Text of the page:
American army helmets from WW2 are a hugely interesting subject, especially given the range of variation. The main variations in American helmets come from markings; most infantry, special forces or airforce units had their own. Be that the US Rangers with the diamond on the rear or the airborne with markings on either side, through to most infantry and tank regiments that had the marking high and centre on the front. This makes the subject very interesting to collectors and historians alike. Here we will explore some US Army WW2 M1 helmets for sale, including some interesting variations.
WW2 American Army M1 Helmet with NCO Stripe
We start with the classic ‘Saving Private Ryan’ Non-Commissioned Officer’s (NCO) ‘follow me’ stripe on the rear of the helmet. This mark was used specifically for invasions and amphibious landings. The idea was that soldiers landing in the second and third wave could see the rear of the officers’ helmets ahead of them. This meant they would know which soldier to follow up the beach, hence the name. A horizontal strip on the helmet indicates an NCO and a vertical stripe would be a commissioned officer.
This helmet in particular was found in Carentan, Normandy and is in overall lovely condition with a lot of paint still intact, including the ‘follow me’ bar painted in white. As often happened with American army helmets after WW2, the helmet has had 4 holes drilled in the sides and one in the top. This has likely been for a local family to use it as a hanging plant pot. This just adds to the helmet’s great Normandy history.
This helmet is currently available for sale by VIGO MILITARIA in the UK for £425
Complete American Army 2nd Lieutenant M1 Helmet with Liner
Continuing with the theme of officers, this nearly untouched American army officers helmet is a beautiful example. The helmet is a fixed-bail, front-seam McCord helmet with heat stamp code 213A, meaning it was manufactured in September 1942. Finding markings in this kind of condition is very difficult. The lieutenant bars are stencilled onto the front of both the liner and helmet shell and remain bright even after 80 years, making this a great display item. MSA marked, the liner was manufactured by Mine Safety Appliances, which is a relatively rare maker to find.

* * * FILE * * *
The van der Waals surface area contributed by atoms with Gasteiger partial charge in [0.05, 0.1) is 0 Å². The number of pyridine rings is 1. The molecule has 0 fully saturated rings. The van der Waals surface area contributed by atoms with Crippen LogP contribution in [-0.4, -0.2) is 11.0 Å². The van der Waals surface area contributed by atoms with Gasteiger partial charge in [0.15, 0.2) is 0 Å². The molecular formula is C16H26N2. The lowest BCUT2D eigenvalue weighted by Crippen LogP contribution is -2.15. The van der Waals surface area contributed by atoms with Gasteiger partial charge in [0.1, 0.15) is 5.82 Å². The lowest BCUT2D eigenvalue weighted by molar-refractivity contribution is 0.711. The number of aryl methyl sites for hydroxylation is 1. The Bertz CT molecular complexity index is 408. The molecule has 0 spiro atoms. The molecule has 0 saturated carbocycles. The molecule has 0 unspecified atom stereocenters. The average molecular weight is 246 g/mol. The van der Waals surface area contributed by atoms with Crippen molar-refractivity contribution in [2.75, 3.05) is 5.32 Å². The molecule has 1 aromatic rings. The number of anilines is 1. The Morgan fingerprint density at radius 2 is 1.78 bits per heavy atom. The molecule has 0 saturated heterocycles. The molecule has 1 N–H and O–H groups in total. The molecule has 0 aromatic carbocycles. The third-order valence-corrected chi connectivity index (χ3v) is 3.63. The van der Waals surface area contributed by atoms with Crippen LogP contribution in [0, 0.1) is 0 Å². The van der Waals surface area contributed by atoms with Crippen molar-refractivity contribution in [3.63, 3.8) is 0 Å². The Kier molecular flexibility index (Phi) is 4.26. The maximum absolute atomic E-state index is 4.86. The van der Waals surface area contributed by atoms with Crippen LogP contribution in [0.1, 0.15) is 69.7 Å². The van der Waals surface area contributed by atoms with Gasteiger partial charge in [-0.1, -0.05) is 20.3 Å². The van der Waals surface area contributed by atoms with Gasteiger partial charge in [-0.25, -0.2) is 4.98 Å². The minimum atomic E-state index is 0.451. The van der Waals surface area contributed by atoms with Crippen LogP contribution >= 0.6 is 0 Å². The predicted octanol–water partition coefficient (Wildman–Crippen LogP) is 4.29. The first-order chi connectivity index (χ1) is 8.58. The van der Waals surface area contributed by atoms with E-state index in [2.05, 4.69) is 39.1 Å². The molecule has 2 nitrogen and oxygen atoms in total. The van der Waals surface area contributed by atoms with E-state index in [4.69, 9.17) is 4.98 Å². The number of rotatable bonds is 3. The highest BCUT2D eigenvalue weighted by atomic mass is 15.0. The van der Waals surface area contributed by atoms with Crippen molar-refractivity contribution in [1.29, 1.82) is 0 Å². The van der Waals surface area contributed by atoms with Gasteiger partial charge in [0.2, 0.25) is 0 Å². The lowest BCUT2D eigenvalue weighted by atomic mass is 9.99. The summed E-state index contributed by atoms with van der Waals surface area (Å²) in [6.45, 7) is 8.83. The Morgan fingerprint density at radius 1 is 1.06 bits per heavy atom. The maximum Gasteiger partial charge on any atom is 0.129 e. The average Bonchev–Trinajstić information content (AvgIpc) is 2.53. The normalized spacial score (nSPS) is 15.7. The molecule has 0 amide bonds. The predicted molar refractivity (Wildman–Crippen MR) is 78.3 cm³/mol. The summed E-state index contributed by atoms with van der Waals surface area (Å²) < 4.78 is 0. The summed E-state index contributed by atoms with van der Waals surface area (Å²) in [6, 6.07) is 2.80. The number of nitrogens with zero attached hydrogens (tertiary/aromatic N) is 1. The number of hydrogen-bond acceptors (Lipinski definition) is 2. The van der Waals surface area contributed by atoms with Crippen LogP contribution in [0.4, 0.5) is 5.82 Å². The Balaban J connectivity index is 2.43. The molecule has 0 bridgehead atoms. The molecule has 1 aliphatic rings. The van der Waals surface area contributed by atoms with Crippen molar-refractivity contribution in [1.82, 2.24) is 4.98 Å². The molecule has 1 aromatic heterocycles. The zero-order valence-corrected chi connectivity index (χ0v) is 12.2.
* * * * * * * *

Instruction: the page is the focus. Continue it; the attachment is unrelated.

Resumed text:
Overall, this is a brilliant item. Finding matching sets of helmet and its liner is hard enough, but finding a matching M1 officer’s helmet is even harder. Even the chinstraps are in top condition, so this is the complete package.
Available today for sale from Selles Military Antiques in Normandy, France for €1,275.
WW2 American M1 Fixed-Bail, Front-Seam Army Helmet
This is a lovely complete example of an Army M1. Untouched, with its original paint finish still intact. Its tan chinstraps are originally stitched as well. The helmet is complete with the early 1st pattern liner, which uses the rayon webbing straps that were also used on the Hawley liners. This particular example has a Westinghouse Electric Company liner, denoted by the W in an oval on the inside of the liner. The Westinghouse liners are some of the most popular with collectors these days.
Fixed-bail, front-seam helmets were produced between 1941 and 1943, meaning that helmets like this one would have taken part in most American army combat areas during WW2. If you are after the classic American combat helmet, this is for you!
Available today for sale from Battleflag Militaria in the UK for £595
American Army WW2 M1 Combat Helmet with Rare Hawley Liner
Earlier I discussed the variations of American M1 helmets and here we have one of the rarer ones. Made out of pressed cardboard with a fabric layer for waterproofing, the Hawley liner was born. Originally starting production in late 1941, the contract ran until 1942 when its production ceased. There were issues with the liner getting wet and beginning to deteriorate, plus in the meantime, the more plasticised liner had been designed.
What this means is that the Hawley liner is a rare item to find. Not many were produced, and even fewer survived vigorous use. The example we have below is in good overall condition. Plus interestingly, it is named to a soldier “Blanchard” on the inside. Well worth some research!
Available today for sale from Clements Militaria in The Netherlands for €1,200
American Army Helmet Painted as Display Item
Now this is a different idea. This helmet is a post-WW2 US army helmet for sale as a display item, having been hand painted. So to explain; the model of helmet dates it after WW2 and the chinstrap configuration and the rim’s seam being on the rear support this. However, from the outside it looks very similar to a wartime helmet. Hence, it’s a great item to have been painted up for display.
The paintwork depicts a Sherman tank under an American flag. Ideal as a gift for a young collector or just as an interesting display item. Sometimes it’s just nice to have an unusual item in our posts!
Available for sale by The Militaria Shop in the UK for £120.
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